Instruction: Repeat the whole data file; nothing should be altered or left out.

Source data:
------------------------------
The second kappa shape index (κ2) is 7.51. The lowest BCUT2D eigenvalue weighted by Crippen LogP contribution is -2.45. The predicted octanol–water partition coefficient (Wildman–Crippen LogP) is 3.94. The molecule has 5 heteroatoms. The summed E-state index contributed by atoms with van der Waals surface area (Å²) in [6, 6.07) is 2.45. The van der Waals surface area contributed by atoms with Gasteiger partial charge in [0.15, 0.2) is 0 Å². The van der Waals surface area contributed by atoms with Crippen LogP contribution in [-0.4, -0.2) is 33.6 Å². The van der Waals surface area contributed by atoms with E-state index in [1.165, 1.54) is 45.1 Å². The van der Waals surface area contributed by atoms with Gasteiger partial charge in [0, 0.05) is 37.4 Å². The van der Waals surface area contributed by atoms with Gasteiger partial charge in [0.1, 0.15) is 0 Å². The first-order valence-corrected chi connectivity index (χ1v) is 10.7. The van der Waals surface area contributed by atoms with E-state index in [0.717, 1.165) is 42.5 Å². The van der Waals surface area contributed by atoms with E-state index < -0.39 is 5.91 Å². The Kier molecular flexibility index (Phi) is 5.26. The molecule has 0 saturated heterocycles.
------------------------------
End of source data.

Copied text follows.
The second kappa shape index (κ2) is 7.51. The lowest BCUT2D eigenvalue weighted by Crippen LogP contribution is -2.45. The predicted octanol–water partition coefficient (Wildman–Crippen LogP) is 3.94. The molecule has 5 heteroatoms. The summed E-state index contributed by atoms with van der Waals surface area (Å²) in [6, 6.07) is 2.45. The van der Waals surface area contributed by atoms with Gasteiger partial charge in [0.15, 0.2) is 0 Å². The van der Waals surface area contributed by atoms with Crippen LogP contribution in [-0.4, -0.2) is 33.6 Å². The van der Waals surface area contributed by atoms with E-state index in [1.165, 1.54) is 45.1 Å². The van der Waals surface area contributed by atoms with Gasteiger partial charge in [0, 0.05) is 37.4 Å². The van der Waals surface area contributed by atoms with Gasteiger partial charge in [0.1, 0.15) is 0 Å². The first-order valence-corrected chi connectivity index (χ1v) is 10.7. The van der Waals surface area contributed by atoms with E-state index in [0.717, 1.165) is 42.5 Å². The van der Waals surface area contributed by atoms with E-state index < -0.39 is 5.91 Å². The Kier molecular flexibility index (Phi) is 5.26. The molecule has 0 saturated heterocycles.